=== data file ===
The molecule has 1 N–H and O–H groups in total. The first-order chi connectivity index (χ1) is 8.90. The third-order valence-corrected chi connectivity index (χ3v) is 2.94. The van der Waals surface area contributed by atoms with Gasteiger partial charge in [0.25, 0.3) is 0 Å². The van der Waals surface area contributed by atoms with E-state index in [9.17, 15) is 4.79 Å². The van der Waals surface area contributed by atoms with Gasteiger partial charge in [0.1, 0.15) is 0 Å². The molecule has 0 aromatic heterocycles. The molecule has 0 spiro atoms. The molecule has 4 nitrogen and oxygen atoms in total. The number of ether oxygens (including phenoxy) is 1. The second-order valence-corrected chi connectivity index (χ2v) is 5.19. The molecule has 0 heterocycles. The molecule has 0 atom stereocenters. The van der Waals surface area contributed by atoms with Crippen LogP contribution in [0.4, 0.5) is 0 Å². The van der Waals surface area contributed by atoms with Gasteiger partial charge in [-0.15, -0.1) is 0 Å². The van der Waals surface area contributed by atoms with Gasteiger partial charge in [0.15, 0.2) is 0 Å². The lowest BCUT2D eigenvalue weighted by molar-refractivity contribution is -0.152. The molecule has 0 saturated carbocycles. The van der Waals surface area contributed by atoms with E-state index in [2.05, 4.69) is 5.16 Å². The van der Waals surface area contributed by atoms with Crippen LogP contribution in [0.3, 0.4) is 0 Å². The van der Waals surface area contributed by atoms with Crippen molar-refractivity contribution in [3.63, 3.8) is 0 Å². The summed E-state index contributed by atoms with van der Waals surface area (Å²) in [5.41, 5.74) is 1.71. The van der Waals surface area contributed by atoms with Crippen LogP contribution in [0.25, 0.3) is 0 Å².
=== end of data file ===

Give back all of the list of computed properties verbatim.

The molecule has 1 N–H and O–H groups in total. The first-order chi connectivity index (χ1) is 8.90. The third-order valence-corrected chi connectivity index (χ3v) is 2.94. The van der Waals surface area contributed by atoms with Gasteiger partial charge in [0.25, 0.3) is 0 Å². The van der Waals surface area contributed by atoms with E-state index in [9.17, 15) is 4.79 Å². The van der Waals surface area contributed by atoms with Gasteiger partial charge in [0.1, 0.15) is 0 Å². The molecule has 0 aromatic heterocycles. The molecule has 0 spiro atoms. The molecule has 4 nitrogen and oxygen atoms in total. The number of ether oxygens (including phenoxy) is 1. The second-order valence-corrected chi connectivity index (χ2v) is 5.19. The molecule has 0 heterocycles. The molecule has 0 atom stereocenters. The van der Waals surface area contributed by atoms with Crippen LogP contribution in [0.4, 0.5) is 0 Å². The van der Waals surface area contributed by atoms with Gasteiger partial charge in [-0.15, -0.1) is 0 Å². The van der Waals surface area contributed by atoms with Gasteiger partial charge in [0.15, 0.2) is 0 Å². The lowest BCUT2D eigenvalue weighted by molar-refractivity contribution is -0.152. The molecule has 0 saturated carbocycles. The van der Waals surface area contributed by atoms with E-state index in [2.05, 4.69) is 5.16 Å². The van der Waals surface area contributed by atoms with Crippen LogP contribution in [0.3, 0.4) is 0 Å². The van der Waals surface area contributed by atoms with Crippen molar-refractivity contribution in [3.63, 3.8) is 0 Å². The summed E-state index contributed by atoms with van der Waals surface area (Å²) in [5.41, 5.74) is 1.71. The van der Waals surface area contributed by atoms with Crippen LogP contribution in [0.25, 0.3) is 0 Å².